SINGAPORE - For the past six years, he has never taken a single day's medical leave.
The last time Dr Leong Hoe Nam, 43, fell sick, it was a mild cough and runny nose.
The infectious disease specialist at Rophi Clinic, which specialises in fever, infectious diseases, vaccinations, wound and stoma care, credited this to regular influenza jabs, and more importantly, frequent handwashing.
"I'm one of those people who know what's clean and dirty, and I mentally conceptualise it," the self-professed stickler for hand hygiene said.
Yet this "occupational hazard", which he tries to impose at home, did not stop his three children from coming down with the hand, foot and mouth disease (HFMD) two years ago, a viral disease that predominantly affects children aged five and below.
A local survey released on World Hand Hygiene Day yesterday showed that HFMD is the costliest among common childhood infections here, be it in terms of the total medical bills or the opportunity cost. (See other report.)
Indeed, Dr Leong's household became a complete mess when the HFMD bug jumped from his second daughter Vivianne, now six, to his elder daughter Marianne, 10, and youngest son Lucas, four, within days, he said.
Vivianne got it from pre-school, he said.
"It's within expectation. I'm not spared this even though I'm a fever specialist and see children with HFMD.
Minimise the risk
"Unfortunately, there is no way of trying to avoid it. We can try to minimise the risk, but getting it is almost certain in life because if the kids don't go to school, they go to childcare centres. They will meet other children and pick (the disease) up," the father of three said.
It was stressful and distressing in the Leong household the week the three kids were infected.
Said Dr Leong: "The strain is on the family. My wife was dishevelled. The house was in a complete mess. The kids just didn't want to do anything. It was very, very stressful."
As doctors - his wife is a part-time paediatrician - they understood the importance of hydration when it comes to HFMD, and did all they could to make sure the kids took in enough fluid.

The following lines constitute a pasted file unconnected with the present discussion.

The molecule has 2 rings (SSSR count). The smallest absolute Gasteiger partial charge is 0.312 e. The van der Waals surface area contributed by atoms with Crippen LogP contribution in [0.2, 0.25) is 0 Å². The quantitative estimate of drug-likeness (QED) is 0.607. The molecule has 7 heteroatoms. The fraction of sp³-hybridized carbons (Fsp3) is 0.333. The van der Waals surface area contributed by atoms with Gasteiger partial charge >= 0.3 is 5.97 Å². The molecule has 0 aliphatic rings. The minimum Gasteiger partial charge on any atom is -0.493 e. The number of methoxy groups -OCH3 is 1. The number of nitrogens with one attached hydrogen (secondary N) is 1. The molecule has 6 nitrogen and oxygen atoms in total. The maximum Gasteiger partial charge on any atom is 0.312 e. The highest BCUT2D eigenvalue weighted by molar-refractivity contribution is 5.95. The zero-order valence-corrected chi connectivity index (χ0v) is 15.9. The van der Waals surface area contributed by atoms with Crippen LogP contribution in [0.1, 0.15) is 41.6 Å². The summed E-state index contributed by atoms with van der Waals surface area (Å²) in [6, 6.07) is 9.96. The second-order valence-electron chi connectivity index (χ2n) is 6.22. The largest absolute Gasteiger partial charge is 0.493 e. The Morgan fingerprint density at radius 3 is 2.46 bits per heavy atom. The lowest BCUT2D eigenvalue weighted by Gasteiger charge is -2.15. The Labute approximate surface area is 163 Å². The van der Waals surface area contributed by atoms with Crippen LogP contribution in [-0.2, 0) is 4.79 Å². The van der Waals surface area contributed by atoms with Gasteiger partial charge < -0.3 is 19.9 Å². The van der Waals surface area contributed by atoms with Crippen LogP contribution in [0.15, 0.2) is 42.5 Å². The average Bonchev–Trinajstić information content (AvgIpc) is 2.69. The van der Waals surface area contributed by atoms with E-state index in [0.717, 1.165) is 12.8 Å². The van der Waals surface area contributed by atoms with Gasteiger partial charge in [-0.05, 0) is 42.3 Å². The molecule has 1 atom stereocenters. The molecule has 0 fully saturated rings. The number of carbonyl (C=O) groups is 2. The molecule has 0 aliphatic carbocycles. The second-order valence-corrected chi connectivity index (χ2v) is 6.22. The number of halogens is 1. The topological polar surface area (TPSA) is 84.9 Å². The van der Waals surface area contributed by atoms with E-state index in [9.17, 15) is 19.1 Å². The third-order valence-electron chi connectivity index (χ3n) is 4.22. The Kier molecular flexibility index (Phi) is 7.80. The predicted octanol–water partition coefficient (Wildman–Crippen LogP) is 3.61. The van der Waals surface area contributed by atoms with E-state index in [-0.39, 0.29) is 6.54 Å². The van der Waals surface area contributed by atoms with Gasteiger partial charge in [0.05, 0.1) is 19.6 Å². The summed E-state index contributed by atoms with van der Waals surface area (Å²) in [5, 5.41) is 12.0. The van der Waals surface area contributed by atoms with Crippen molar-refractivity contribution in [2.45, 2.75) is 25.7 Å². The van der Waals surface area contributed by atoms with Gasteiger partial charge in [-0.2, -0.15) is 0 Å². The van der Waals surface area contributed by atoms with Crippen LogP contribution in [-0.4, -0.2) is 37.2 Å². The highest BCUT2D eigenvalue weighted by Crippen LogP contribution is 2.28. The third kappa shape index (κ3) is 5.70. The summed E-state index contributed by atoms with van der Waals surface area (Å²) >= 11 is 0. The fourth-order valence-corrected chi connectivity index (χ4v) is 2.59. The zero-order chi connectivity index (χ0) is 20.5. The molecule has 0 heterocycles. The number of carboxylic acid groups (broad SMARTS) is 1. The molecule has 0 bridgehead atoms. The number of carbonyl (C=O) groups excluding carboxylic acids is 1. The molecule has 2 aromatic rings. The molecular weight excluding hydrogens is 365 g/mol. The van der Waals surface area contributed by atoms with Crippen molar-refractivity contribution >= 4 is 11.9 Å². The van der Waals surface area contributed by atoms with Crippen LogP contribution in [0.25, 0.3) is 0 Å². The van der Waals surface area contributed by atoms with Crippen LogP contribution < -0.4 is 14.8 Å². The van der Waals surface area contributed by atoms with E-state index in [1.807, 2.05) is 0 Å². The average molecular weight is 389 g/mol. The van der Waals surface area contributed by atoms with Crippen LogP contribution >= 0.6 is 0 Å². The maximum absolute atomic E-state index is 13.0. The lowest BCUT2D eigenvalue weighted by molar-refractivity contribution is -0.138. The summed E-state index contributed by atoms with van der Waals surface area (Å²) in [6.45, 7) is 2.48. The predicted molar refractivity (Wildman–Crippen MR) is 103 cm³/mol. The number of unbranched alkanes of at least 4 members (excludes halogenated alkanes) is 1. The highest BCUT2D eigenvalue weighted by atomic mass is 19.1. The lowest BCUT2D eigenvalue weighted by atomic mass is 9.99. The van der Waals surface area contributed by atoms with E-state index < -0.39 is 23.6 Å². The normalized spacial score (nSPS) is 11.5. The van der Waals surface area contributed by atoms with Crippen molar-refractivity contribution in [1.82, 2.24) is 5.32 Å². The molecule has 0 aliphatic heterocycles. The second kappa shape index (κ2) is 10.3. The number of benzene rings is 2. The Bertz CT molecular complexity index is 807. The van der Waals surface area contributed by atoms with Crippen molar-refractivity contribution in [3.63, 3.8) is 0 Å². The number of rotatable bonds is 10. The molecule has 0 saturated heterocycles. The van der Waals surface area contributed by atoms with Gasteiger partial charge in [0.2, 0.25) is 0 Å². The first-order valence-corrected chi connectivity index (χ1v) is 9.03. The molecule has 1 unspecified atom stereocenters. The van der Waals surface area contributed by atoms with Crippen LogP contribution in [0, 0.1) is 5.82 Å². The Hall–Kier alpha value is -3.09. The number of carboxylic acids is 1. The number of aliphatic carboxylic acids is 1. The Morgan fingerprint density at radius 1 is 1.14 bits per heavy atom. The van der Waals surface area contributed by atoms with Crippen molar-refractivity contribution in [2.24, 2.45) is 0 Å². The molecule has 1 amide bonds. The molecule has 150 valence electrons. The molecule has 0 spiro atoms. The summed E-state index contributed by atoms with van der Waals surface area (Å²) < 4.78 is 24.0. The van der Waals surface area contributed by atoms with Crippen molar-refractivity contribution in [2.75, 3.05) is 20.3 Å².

This ranged from "tempting" them with sweet drinks and ice popsicles, to threatening them.
"By the fourth day, my second daughter, who got quite bad, refused to take anything. We had to threaten her with injections," he said.
All three recovered within a week. Dr Leong gave each a thorough checkup - ensuring that the fever was gone and the sores had dried up - before letting them return to school.
Lamenting how handwashing is down-played here, Dr Leong, who used to work in the Singapore General Hospital, said: "Handwashing is really crucial. This stems from information learnt in the hospital.
"(It) has been the number one fight against multi-drug-resistant bacteria in the hospital."
When the family buys food from drive-through restaurants' for instance, Dr Leong will offer his children wet wipes to make sure their hands are bacteria-free before they tuck in.
"If we forget, they will actually ask us for the wipes," he said.
Both Dr Leong and his wife, Dr Lim Hong Huay are Sars survivors. They were hit by the virus in 2003 as a result of Dr Leong taking care of Singapore's first Sars patient.
The cost of HFMD
A local study has found the hand, foot and mouth disease (HFMD) to be the costliest among other common childhood infections such as diarrhoea, respiratory infections like the flu and skin infections like rashes.
The study, which surveyed 301 mothers in March, was initiated by Unilever and sponsored by health soap brand Lifebuoy to assess the cost of common childhood infections.
It was conducted in consultation with the Society of Infectious Diseases (Singapore).
The respondents have children who are aged 12 and below, and have had at least an episode of any of the above infections in the last six months.
Professor Paul Anantharajah Tambyah, the president of the Society of Infectious Diseases (Singapore), explained that HFMD costs more to treat compared to other infections because it usually involves two to three trips to the doctor - once before the rashes, once when it's full-blown, and once if childcare centres require clearance from doctors before they return.
TOTAL MEDICAL BILL
Respiratory infection: $121
Skin infection: $163
OPPORTUNITY COST (due to work days lost)
Respiratory infection: $760
Skin infection: $749
HOW TO PROTECT CHILDREN
Wash hands with soap before eating and after going to the toilet.
Cover mouth and nose when coughing or sneezing.
Do not share eating utensils.
Ensure that toys or appliances that are contaminated by nasal or oral secretions are cleaned thoroughly before they are used again.
Put on a face mask when feeling unwell.
Source: Health Promotion Board
This article was published on May 6 in The New Paper. Get The New Paper for more stories.